People enter the career of dentistry for a multitude of reasons – some of your future classmates in school will come from dental dynasties of two generations of dentists and others will follow more non-traditional routes. Some of your classmates might have certain career-related advantages over you – maybe they were hygienists or even former MDs.
Yet everyone’s pre-dental years consisted of hours of shadowing or assisting licensed dentists or providers. Gaining dental professional experience is crucial in the dental school application, in fact, just as controllable as your personal statement. Your resume of professional experience is evidence of your hard work and dedication to dentistry as a craft and not just a career, which is what your good statistics suggest.
Dental experience demonstrates the follow to admission committees:
- Dedication – Maintaining a high GPA and studying for the DAT take tenacity, perseverance, and most of all, TIME. Time is the ultimate investment in your application and time spent shadowing and dental assisting will demonstrate your commitment to dental medicine. An applicant with 100+ hours of shadowing will inevitably be viewed with greater accord than someone with fewer than 20 hours. The high-hour applicant has demonstrated his/her dedication to the dental school application and dentistry as a whole. Perhaps the 20 hour applicant decided to willy-nilly apply to dental school in between their pharmacy school (not hating, just making an example) applications, just to see if he could be accepted. Dental school admission does not work this way, Deans of admission and directors will reward dedication to dentistry.
- Networking – It can be awkward to initiate contact with a dental office when you have such tall requests for shadowing, sterilization, and assisting. When you shadow a dentist, the doctor (and assistants and hygienists!) is/are making an investment in your future at their expense. You are a guest in their office and frankly, a potential liability if you behave poorly or compromise patients. Building good connections with the office you shadow is important, as this dentist very may well write you a letter of evaluation when you actually apply. Shadowing provides you with an opportunity to network with the office and build connections that will last well into your dental career.
- Trustworthiness – Referencing the point above that you may very well be a liability on the doctor’s office if you screw up, an uninformed shadow might violate HIPPA law or increase patient anxiety. Hopefully, you will maintain a sense of professional decorum and actively observe your attending doctor, respecting patient privacy and learning the basics of bedside manner. Professional experience demonstrates to the admission committee that you are trustworthy enough to sit chair-side with a patient and observe, or even help – the first signs of a good clinician.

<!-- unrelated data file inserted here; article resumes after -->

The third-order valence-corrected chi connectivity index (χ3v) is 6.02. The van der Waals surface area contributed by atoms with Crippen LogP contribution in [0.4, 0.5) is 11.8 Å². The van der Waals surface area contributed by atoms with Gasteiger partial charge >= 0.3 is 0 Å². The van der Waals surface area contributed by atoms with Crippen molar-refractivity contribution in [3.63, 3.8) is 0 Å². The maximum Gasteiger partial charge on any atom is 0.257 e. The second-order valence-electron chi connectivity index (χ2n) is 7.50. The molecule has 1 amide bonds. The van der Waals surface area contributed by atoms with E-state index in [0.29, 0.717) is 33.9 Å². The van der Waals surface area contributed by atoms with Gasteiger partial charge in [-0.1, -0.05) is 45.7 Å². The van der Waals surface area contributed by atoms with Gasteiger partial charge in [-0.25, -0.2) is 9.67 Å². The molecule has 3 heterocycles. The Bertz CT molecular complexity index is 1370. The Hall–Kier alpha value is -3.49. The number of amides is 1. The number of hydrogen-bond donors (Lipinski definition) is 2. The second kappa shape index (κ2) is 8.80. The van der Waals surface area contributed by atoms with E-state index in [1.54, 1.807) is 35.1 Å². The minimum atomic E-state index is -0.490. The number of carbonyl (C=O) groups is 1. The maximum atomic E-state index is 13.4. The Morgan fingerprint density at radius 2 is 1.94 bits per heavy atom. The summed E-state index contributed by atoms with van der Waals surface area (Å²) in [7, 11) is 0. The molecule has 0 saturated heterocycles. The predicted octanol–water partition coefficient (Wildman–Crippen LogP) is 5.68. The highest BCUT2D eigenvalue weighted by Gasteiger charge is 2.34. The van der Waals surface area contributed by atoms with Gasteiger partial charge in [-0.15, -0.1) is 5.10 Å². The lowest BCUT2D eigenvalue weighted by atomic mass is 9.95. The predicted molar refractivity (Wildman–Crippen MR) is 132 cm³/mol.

- Understanding the day-to-day job of a dentist – But most importantly, dental schools want to ensure you truly know what a dentist does on a day-to-day basis. Dental school is an expensive investment – the average price of a dental education far exceeds that of most other health professional schools. The cheapest schools, likely your resident state school, are subsidized by the government to churn out X number of dental graduates a year. Not only are you investing money and time into your dental career, but the state and federal governments are as well. Therefore, schools do not want students that are seesawing on dentistry. They want dental students that are committed to the profession with little chance of attrition. Schools want to make sure their investment in a student is sound by ensuring a student understands what dentists actually do! Finally, it gives you, the applicant, an understanding of what dentistry is firsthand, and not secondary to Instagram videos of traumatic mouth injury.
Hw do you find these experiences? During my time as a pre-dental, cold calls were my go-to. I moved to Colorado Springs for college and didn’t know any dentists or people that might recommend me. I had called up my regular dentist in Denver and though he had referred me to a few contacts in the Springs, these offices were far from my college dorm without a car.